2. Every good thing you or I do is a gift from God. St. Paul says, What have you that you have not received. And if you have received, why do you glory as though you had achieved? (1 Cor 4:7). Elsewhere he writes, For it is by grace you have been saved, through faith—and this not from yourselves, it is the gift of God—not by works, so that no one can boast. For we are God’s workmanship, created in Christ Jesus to do good works, which God prepared in advance for us to do. (Eph 2:8-10). Hence even our good works are not our gift to God, they are His gift to us. And on judgment day we cannot say to God, "Look what I have done, you owe me heaven." All we can say on that day is ”Thank You!” All is gift!
3. Gifts in strange packages – There are some gifts of God that do not seem like gifts. There are sudden losses, tragedies, natural disasters and the like. In such moments we can feel forsaken by God, and gratitude is the last thing on our mind. But here too, Scripture bids us to look again: And we know that all things work together for the good of those who love God and who have been called according to his purpose. (Romans 8:28). We don’t always know how, but even in difficult moments God is making a way unto something good, something better. He is paving a path to glory, perhaps through the cross, but unto glory. For now we may have questions but Jesus has said to us: But I will see you again and you will rejoice, and no one will take away your joy. On that day you will have no more questions to ask me. (Jn 16:22-23). Yes, even in our difficulties we are more than conquerors (Rm 8:37) because the Lord can write straight with crooked lines, and make a way out of no way. All is gift!
4. Yes, all is gift. Absolutely everything is gift. Even our failures, if we are in Christ and learn from them and they teach us humility. For what shall we give thanks? Everything! All is gift!
5. There is an old saying: Justice is when you get what you deserve. Mercy is when you don’t get what you deserve. grace is when you get what you don’t deserve. I like you get asked a dozen times a day, “How are you doing?” I have trained myself to often answer, “More blessed than I deserve.” Yes, All is gift.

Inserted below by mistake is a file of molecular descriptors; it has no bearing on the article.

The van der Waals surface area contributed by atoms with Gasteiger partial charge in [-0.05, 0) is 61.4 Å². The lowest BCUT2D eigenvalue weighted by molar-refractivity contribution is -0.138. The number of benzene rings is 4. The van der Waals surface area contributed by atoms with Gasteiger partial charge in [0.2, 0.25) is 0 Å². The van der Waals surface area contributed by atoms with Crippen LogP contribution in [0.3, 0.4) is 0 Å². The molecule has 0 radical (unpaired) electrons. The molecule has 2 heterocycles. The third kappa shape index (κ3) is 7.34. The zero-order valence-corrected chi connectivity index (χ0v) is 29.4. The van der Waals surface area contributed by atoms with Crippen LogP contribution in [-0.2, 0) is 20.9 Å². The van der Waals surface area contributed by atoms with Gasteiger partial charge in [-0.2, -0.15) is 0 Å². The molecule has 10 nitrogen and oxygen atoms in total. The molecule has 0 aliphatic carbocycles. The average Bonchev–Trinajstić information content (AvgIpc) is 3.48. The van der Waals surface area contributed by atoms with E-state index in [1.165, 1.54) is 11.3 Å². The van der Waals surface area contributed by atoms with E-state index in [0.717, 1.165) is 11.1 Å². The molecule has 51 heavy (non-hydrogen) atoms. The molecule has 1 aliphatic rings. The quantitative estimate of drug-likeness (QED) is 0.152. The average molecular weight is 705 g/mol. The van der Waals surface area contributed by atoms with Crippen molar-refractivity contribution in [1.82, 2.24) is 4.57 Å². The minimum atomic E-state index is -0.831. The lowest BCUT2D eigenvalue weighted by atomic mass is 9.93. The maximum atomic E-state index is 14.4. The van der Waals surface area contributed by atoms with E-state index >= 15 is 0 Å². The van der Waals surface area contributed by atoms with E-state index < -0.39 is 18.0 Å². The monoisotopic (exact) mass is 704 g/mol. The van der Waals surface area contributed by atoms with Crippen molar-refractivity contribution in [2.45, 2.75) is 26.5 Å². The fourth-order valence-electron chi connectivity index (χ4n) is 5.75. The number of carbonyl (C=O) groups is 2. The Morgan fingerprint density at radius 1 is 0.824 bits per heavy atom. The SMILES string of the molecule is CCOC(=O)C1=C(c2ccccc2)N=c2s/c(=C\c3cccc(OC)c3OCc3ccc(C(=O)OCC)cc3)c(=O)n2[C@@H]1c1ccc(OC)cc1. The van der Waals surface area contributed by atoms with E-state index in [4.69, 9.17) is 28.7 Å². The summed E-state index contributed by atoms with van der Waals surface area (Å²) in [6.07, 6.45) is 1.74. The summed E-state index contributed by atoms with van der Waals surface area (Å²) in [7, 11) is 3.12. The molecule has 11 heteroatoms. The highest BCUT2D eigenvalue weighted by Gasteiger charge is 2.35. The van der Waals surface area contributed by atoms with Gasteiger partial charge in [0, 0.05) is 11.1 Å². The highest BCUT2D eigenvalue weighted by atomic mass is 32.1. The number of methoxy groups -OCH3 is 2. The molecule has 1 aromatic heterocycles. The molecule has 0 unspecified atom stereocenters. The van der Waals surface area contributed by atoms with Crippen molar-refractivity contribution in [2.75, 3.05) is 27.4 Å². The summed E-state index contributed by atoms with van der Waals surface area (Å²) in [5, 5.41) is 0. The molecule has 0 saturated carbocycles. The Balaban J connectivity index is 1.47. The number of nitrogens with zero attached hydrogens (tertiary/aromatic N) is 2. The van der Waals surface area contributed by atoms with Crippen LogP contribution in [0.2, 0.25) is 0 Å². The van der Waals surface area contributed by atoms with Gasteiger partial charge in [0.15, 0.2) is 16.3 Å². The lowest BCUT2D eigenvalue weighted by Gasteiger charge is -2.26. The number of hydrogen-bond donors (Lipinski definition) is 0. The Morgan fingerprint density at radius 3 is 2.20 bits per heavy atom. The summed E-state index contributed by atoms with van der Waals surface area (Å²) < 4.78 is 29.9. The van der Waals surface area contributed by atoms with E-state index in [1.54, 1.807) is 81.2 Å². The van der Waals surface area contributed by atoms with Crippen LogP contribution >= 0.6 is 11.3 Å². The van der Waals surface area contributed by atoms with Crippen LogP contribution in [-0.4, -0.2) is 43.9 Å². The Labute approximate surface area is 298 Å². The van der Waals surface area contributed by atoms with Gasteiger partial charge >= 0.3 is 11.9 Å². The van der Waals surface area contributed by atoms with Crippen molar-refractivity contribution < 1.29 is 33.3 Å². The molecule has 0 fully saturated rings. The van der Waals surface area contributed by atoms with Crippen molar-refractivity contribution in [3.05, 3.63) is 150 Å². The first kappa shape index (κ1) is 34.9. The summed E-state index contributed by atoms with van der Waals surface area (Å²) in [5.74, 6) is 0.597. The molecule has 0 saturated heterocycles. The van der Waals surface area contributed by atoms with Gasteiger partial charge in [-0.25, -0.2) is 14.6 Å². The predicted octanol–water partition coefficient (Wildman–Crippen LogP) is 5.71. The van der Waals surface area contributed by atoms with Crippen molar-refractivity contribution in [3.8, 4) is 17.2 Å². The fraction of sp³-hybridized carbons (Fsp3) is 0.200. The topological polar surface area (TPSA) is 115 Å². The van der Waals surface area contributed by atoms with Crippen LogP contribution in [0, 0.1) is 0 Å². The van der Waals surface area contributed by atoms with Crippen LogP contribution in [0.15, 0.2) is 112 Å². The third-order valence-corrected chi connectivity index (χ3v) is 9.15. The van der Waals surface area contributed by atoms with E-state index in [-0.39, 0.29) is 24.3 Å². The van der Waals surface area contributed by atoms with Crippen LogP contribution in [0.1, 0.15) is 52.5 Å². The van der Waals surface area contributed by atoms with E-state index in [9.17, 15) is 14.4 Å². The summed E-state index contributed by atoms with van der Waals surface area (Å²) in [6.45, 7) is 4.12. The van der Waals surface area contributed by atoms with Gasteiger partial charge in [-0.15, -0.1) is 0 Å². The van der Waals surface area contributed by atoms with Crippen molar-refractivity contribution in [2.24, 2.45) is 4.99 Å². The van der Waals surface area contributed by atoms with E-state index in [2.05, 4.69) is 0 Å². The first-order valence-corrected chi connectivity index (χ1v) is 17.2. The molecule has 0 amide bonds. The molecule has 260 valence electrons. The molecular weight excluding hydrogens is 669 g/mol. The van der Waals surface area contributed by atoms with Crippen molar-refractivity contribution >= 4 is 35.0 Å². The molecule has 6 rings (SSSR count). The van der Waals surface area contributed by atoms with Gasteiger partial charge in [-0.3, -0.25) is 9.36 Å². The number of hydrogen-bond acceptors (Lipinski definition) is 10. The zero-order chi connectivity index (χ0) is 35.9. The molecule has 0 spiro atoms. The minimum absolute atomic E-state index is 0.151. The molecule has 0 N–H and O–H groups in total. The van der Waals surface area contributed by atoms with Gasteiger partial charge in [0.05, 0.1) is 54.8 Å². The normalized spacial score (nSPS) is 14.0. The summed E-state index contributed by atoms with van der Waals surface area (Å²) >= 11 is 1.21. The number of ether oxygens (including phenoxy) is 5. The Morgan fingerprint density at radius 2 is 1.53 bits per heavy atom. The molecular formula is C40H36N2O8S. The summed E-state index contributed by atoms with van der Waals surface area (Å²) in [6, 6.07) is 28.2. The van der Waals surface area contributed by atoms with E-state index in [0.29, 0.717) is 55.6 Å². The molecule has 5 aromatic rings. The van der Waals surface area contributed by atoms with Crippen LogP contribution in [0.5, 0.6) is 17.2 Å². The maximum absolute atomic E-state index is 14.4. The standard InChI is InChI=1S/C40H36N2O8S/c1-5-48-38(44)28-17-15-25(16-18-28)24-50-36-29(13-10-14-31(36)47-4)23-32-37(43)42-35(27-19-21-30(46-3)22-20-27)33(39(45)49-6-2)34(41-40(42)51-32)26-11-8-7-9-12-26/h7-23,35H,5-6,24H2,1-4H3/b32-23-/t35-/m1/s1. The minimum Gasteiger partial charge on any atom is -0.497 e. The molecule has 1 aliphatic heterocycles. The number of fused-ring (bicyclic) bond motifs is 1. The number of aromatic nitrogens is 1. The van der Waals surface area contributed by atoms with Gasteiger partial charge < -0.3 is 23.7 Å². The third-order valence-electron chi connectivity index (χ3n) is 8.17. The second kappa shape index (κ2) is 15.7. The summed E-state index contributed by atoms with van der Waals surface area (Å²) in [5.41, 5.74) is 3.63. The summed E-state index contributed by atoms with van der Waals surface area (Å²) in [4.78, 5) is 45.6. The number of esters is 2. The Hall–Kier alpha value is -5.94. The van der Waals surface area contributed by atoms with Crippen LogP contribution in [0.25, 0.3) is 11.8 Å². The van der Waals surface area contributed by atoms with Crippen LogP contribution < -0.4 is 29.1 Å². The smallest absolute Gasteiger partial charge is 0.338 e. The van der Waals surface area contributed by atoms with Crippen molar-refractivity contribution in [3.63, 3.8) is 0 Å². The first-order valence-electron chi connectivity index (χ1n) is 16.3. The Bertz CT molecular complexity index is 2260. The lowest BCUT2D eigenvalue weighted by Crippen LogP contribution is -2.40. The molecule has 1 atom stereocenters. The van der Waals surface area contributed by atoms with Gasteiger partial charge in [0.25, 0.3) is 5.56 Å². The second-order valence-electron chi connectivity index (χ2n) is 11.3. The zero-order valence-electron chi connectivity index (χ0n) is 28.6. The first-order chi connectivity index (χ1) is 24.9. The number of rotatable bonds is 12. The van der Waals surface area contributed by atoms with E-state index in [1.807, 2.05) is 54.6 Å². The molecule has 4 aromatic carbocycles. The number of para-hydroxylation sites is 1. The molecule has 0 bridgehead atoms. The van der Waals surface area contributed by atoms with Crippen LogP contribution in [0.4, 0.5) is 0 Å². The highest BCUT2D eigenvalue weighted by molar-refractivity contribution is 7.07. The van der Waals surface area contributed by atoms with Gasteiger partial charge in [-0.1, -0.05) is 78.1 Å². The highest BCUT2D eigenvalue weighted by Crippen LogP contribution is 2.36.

6. Finally, the work “Thanks” in English is unfortunately abstract. But in the Latin and the Romance Languages, the word for “thanks” is far more tied to the fact of grace and gift. In Latin one says thank you as gratias ago tibi, or simply, gratias. Now gratias is translated as “thanks” But it is really the same word as “grace” and “gift” which in Latin is rendered gratia. Hence when one receives a gift they thus exclaim: “Grace!” or “Gifts!” It is the same with Spanish: Gracias and Italian: ‘Grazie. French has a slightly different approach but no less abstract when it says Thank you as Merci which is rooted in the Latin merces, meaning something that has been paid for or given freely. So all these languages vividly record the giftedness that underlies everything for which we are grateful. The English word “thanks” does not quite make the connections. About the closest we get are the words, gratitude and grateful. And again all these words (gratias, gracias, grazie, merci, gratitude) teach us that all is gift!
To be grateful is ultimately a gift to be be received from God. We ought to humbly ask for it. We can dispose our self to it by reflecting on things like that above but ultimately gratitude comes from a humble, contrite and transformed heart. Saying thank you is not a moralism. True gratitude is a grace, a gift that comes from a heart deeply moved, astonished and aware of the fact that all is gift.
The Catholic Liturgy of the Word, Giving Thanks